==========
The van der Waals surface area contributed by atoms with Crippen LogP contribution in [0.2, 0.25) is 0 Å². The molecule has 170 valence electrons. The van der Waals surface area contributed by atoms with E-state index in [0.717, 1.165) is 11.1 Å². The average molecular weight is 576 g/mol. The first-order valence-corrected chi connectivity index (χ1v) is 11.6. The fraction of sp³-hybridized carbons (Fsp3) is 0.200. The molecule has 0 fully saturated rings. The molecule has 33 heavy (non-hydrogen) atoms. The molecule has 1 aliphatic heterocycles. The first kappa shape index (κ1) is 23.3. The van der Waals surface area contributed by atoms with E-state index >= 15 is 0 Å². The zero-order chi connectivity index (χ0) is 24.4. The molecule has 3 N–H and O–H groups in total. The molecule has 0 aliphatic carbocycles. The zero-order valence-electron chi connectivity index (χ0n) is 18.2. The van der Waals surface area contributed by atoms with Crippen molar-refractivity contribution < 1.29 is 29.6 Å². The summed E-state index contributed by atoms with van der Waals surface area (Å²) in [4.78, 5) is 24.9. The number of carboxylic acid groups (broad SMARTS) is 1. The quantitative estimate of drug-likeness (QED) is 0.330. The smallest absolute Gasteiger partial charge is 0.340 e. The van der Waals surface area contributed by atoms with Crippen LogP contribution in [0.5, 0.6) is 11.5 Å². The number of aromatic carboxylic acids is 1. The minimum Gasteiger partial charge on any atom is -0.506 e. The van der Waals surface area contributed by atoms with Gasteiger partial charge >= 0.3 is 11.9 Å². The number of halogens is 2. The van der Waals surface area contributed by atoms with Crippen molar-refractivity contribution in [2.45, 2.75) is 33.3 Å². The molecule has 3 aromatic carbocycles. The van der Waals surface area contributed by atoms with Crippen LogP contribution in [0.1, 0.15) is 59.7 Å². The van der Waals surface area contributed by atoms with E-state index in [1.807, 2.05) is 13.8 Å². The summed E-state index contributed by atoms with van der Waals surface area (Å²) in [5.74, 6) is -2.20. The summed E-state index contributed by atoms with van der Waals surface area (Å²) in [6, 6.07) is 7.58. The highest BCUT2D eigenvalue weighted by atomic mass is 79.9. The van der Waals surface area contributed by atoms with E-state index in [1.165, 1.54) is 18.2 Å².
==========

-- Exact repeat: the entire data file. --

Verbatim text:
The van der Waals surface area contributed by atoms with Crippen LogP contribution in [0.2, 0.25) is 0 Å². The molecule has 170 valence electrons. The van der Waals surface area contributed by atoms with E-state index in [0.717, 1.165) is 11.1 Å². The average molecular weight is 576 g/mol. The first-order valence-corrected chi connectivity index (χ1v) is 11.6. The fraction of sp³-hybridized carbons (Fsp3) is 0.200. The molecule has 0 fully saturated rings. The molecule has 33 heavy (non-hydrogen) atoms. The molecule has 1 aliphatic heterocycles. The first kappa shape index (κ1) is 23.3. The van der Waals surface area contributed by atoms with E-state index >= 15 is 0 Å². The zero-order chi connectivity index (χ0) is 24.4. The molecule has 3 N–H and O–H groups in total. The molecule has 0 aliphatic carbocycles. The zero-order valence-electron chi connectivity index (χ0n) is 18.2. The van der Waals surface area contributed by atoms with Crippen molar-refractivity contribution < 1.29 is 29.6 Å². The summed E-state index contributed by atoms with van der Waals surface area (Å²) in [4.78, 5) is 24.9. The number of carboxylic acid groups (broad SMARTS) is 1. The quantitative estimate of drug-likeness (QED) is 0.330. The smallest absolute Gasteiger partial charge is 0.340 e. The van der Waals surface area contributed by atoms with Crippen LogP contribution in [0.5, 0.6) is 11.5 Å². The number of aromatic carboxylic acids is 1. The minimum Gasteiger partial charge on any atom is -0.506 e. The van der Waals surface area contributed by atoms with Gasteiger partial charge >= 0.3 is 11.9 Å². The number of halogens is 2. The van der Waals surface area contributed by atoms with Crippen molar-refractivity contribution in [2.45, 2.75) is 33.3 Å². The molecule has 3 aromatic carbocycles. The van der Waals surface area contributed by atoms with Crippen LogP contribution in [0.1, 0.15) is 59.7 Å². The van der Waals surface area contributed by atoms with E-state index in [1.807, 2.05) is 13.8 Å². The summed E-state index contributed by atoms with van der Waals surface area (Å²) in [5.74, 6) is -2.20. The summed E-state index contributed by atoms with van der Waals surface area (Å²) in [6, 6.07) is 7.58. The highest BCUT2D eigenvalue weighted by atomic mass is 79.9. The van der Waals surface area contributed by atoms with E-state index in [1.165, 1.54) is 18.2 Å².